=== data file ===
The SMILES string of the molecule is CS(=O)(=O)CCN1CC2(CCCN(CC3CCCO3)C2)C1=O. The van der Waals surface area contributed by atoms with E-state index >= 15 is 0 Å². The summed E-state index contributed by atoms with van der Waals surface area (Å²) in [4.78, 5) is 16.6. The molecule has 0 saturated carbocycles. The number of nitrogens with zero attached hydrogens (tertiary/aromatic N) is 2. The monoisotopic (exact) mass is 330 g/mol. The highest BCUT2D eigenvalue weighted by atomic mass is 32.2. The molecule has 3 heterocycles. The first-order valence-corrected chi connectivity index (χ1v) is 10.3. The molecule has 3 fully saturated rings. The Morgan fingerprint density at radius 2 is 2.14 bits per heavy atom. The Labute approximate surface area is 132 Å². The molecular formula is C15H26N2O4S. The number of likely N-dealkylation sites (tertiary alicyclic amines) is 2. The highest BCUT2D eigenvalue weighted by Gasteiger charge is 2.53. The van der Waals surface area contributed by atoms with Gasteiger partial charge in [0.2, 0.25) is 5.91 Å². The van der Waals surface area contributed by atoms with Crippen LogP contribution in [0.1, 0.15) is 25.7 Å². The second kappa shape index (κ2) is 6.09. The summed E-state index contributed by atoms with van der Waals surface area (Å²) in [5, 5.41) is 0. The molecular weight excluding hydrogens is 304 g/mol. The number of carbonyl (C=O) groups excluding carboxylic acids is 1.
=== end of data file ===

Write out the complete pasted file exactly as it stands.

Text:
The SMILES string of the molecule is CS(=O)(=O)CCN1CC2(CCCN(CC3CCCO3)C2)C1=O. The van der Waals surface area contributed by atoms with E-state index >= 15 is 0 Å². The summed E-state index contributed by atoms with van der Waals surface area (Å²) in [4.78, 5) is 16.6. The molecule has 0 saturated carbocycles. The number of nitrogens with zero attached hydrogens (tertiary/aromatic N) is 2. The monoisotopic (exact) mass is 330 g/mol. The highest BCUT2D eigenvalue weighted by atomic mass is 32.2. The molecule has 3 heterocycles. The first-order valence-corrected chi connectivity index (χ1v) is 10.3. The molecule has 3 fully saturated rings. The Morgan fingerprint density at radius 2 is 2.14 bits per heavy atom. The Labute approximate surface area is 132 Å². The molecular formula is C15H26N2O4S. The number of likely N-dealkylation sites (tertiary alicyclic amines) is 2. The highest BCUT2D eigenvalue weighted by Gasteiger charge is 2.53. The van der Waals surface area contributed by atoms with Gasteiger partial charge in [0.2, 0.25) is 5.91 Å². The van der Waals surface area contributed by atoms with Crippen LogP contribution in [0.1, 0.15) is 25.7 Å². The second kappa shape index (κ2) is 6.09. The summed E-state index contributed by atoms with van der Waals surface area (Å²) in [5, 5.41) is 0. The molecular weight excluding hydrogens is 304 g/mol. The number of carbonyl (C=O) groups excluding carboxylic acids is 1.